When you think about all you put your knees through in a day of regular activity, it’s no surprise that knee pain and stiffness are among the most common medical complaints for both women and men. Lots of problems can cause knee pain, and if you’re an athlete, your risk of pain is even greater. For athletes in high-impact sports like basketball or volleyball, jumper’s knee is one of the most common types of knee pain. The good news is, most people respond well to nonsurgical, conservative treatment options. Here’s how to tell if you have jumper’s knee.
First, a little anatomy
The medical name for jumper’s knee is patellar tendonitis, and it occurs when the tendon connecting your shin bone to your kneecap (or patella) becomes inflamed. What causes the inflammation? It’s almost always due to repetitive impact — specifically, jumping or repeatedly making contact with the ground. That’s why athletes who participate in sports with lots of jumping are more prone to jumper’s knee. But patellar tendonitis also occurs in cyclists, runners, and even soccer players. You’re more likely to get jumper’s knee if you’re older, you’re overweight or have a heavier body weight overall, or you have weak leg muscles. Poor training and athletic technique (like not landing properly) can also play a role. If you overtrain, fail to warm up, or play a lot on a hard surface, you’re more likely to injure your tendons, too.
So how can you tell if your pain is patellar tendonitis? First, by looking at your symptoms. Because jumper’s knee involves your patellar tendon, pain and tenderness tend to occur in the kneecap area — or more specifically, just below your kneecap. You may also have:
- A swollen knee
- Worsening knee tenderness and pain when bending or straightening your knee
- Knee pain when putting weight on your leg
Of course, the only way to know for sure if you have patellar tendonitis or another knee problem is to schedule an exam with Dr. Van Thiel. In addition to a physical exam of your knee, you may need an X-ray to rule out other problems, or an MRI or ultrasound to examine the tendon.
How do you treat jumper’s knee?
Like other types of tendonitis, jumper’s knee tends to respond well to conservative treatment options. Your treatment might include options like:
- Elevating your knee
- Applying ice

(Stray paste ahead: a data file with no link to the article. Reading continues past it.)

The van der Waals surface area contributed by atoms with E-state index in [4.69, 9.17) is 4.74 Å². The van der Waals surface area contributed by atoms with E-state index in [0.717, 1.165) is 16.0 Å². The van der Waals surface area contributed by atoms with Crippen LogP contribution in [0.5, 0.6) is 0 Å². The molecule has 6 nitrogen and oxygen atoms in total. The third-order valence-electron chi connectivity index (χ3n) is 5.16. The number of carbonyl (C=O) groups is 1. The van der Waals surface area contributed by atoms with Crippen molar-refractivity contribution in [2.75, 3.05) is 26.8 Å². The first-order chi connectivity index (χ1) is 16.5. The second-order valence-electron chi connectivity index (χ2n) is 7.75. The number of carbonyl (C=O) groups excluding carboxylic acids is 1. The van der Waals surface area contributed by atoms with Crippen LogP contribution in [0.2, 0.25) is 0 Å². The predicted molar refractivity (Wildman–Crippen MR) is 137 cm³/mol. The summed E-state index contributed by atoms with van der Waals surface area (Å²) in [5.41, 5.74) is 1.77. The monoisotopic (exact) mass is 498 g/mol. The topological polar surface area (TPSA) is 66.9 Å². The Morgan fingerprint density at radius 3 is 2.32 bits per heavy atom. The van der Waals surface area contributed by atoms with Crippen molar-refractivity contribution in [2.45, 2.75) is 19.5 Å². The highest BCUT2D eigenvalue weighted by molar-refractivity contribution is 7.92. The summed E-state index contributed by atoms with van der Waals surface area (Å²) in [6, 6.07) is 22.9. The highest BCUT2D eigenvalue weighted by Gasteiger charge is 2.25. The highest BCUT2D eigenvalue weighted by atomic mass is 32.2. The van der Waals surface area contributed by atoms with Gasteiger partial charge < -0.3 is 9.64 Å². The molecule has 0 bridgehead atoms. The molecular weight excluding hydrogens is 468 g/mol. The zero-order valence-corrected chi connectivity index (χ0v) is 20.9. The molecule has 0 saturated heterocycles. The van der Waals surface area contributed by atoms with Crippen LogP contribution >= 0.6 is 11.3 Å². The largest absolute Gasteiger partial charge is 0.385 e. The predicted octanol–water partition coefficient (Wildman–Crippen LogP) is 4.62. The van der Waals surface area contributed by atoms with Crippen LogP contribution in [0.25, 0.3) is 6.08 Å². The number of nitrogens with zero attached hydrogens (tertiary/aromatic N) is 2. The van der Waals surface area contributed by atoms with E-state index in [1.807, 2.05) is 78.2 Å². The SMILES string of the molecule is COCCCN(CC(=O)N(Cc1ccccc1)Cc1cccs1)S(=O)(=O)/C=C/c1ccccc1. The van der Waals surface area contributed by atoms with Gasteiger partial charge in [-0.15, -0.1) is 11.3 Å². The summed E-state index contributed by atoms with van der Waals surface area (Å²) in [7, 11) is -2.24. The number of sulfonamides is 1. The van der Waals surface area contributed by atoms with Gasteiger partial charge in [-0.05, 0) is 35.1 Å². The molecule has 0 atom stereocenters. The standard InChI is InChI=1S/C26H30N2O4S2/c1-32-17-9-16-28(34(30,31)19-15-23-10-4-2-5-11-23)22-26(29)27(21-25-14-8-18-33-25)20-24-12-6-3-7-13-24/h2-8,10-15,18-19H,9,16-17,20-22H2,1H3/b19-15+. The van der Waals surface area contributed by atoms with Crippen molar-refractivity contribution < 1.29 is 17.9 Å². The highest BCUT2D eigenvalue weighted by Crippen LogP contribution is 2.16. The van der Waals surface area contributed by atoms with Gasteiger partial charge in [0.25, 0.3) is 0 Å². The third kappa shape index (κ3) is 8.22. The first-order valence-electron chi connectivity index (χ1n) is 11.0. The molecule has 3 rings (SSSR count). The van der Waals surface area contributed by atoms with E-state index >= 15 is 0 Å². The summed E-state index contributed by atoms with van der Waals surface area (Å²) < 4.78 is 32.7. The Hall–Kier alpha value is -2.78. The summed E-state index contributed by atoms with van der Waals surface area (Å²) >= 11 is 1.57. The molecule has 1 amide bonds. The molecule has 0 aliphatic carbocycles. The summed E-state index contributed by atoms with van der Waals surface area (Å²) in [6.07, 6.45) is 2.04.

- Resting your knee
- Taking medicine to reduce swelling and pain
- Using stretching and strengthening exercises
- Injections to relieve inflammation
To some degree, your treatment may vary depending on how badly your tendon is damaged. If your tendon is torn or ruptured, you may need surgery to repair it. In most cases, tendon repair can be performed with a minimally-invasive approach. That means using a special instrument called an arthroscopy that’s equipped with a tiny camera. The camera “sees” inside your knee, so Dr. Van Thiel can avoid making large incisions. Minimally-invasive surgery means less bleeding and swelling, along with a faster and more comfortable recovery.
Surgery is typically only required in more serious injuries. Of course, even if you have a mild injury to begin with, it can still become worse if you delay treatment. One of the best ways to minimize the need for surgery is to have your knee pain evaluated right away, before the problem has a chance to develop into something more serious.
How long does it take for jumper’s knee to heal?
Again, that depends on the severity of your injury. Most people with mild to moderate tendonitis will see considerable improvement within about six to eight weeks. If you’ve tried conservative treatment for three months without much (or any) improvement, then it may be time to consider surgery. Even after you recover from your initial injury, you might need physical therapy to strengthen your knee so you can reduce your chances of recurrent injury, or chronic jumper’s knee. Dr. Van Thiel will work with you to determine when you can get back to sports and other activities that put a lot of strain on your knees.
You depend on your knees a lot — probably even more than you realize. When you have pain, stiffness, or other knee symptoms — even mild ones — getting prompt medical attention is one of the best ways to keep your knees in good shape. At OrthoIllinois, Dr. Van Thiel uses the most advanced techniques to diagnose and treat knee problems. To schedule your visit at our Rockford or Algonquin offices, use our online form or give us a call at (779) 774-1110.
Remember: The sooner you schedule an exam, the sooner you can get back to the activities you love.